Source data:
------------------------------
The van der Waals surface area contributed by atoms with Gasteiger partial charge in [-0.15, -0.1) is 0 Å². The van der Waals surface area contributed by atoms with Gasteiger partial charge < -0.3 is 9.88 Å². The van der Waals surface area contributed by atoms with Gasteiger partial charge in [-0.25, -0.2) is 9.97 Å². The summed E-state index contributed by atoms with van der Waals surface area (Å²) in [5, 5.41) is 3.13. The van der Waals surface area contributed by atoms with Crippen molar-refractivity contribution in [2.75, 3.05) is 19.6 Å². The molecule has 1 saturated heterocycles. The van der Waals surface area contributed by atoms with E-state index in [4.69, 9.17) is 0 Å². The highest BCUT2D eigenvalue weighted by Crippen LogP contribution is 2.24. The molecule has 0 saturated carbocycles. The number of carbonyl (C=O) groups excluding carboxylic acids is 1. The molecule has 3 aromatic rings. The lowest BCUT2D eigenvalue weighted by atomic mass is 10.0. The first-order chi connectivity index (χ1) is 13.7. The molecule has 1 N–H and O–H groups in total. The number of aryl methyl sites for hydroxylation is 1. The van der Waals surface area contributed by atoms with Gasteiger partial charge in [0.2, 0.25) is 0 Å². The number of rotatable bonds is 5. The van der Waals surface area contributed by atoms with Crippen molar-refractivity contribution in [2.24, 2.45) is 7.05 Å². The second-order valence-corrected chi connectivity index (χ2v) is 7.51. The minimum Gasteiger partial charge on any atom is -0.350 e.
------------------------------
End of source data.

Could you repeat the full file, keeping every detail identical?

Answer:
The van der Waals surface area contributed by atoms with Gasteiger partial charge in [-0.15, -0.1) is 0 Å². The van der Waals surface area contributed by atoms with Gasteiger partial charge < -0.3 is 9.88 Å². The van der Waals surface area contributed by atoms with Gasteiger partial charge in [-0.25, -0.2) is 9.97 Å². The summed E-state index contributed by atoms with van der Waals surface area (Å²) in [5, 5.41) is 3.13. The van der Waals surface area contributed by atoms with Crippen molar-refractivity contribution in [2.75, 3.05) is 19.6 Å². The molecule has 1 saturated heterocycles. The van der Waals surface area contributed by atoms with E-state index in [4.69, 9.17) is 0 Å². The highest BCUT2D eigenvalue weighted by Crippen LogP contribution is 2.24. The molecule has 0 saturated carbocycles. The number of carbonyl (C=O) groups excluding carboxylic acids is 1. The molecule has 3 aromatic rings. The lowest BCUT2D eigenvalue weighted by atomic mass is 10.0. The first-order chi connectivity index (χ1) is 13.7. The molecule has 1 N–H and O–H groups in total. The number of aryl methyl sites for hydroxylation is 1. The van der Waals surface area contributed by atoms with Gasteiger partial charge in [0.2, 0.25) is 0 Å². The number of rotatable bonds is 5. The van der Waals surface area contributed by atoms with Crippen molar-refractivity contribution in [2.24, 2.45) is 7.05 Å². The second-order valence-corrected chi connectivity index (χ2v) is 7.51. The minimum Gasteiger partial charge on any atom is -0.350 e.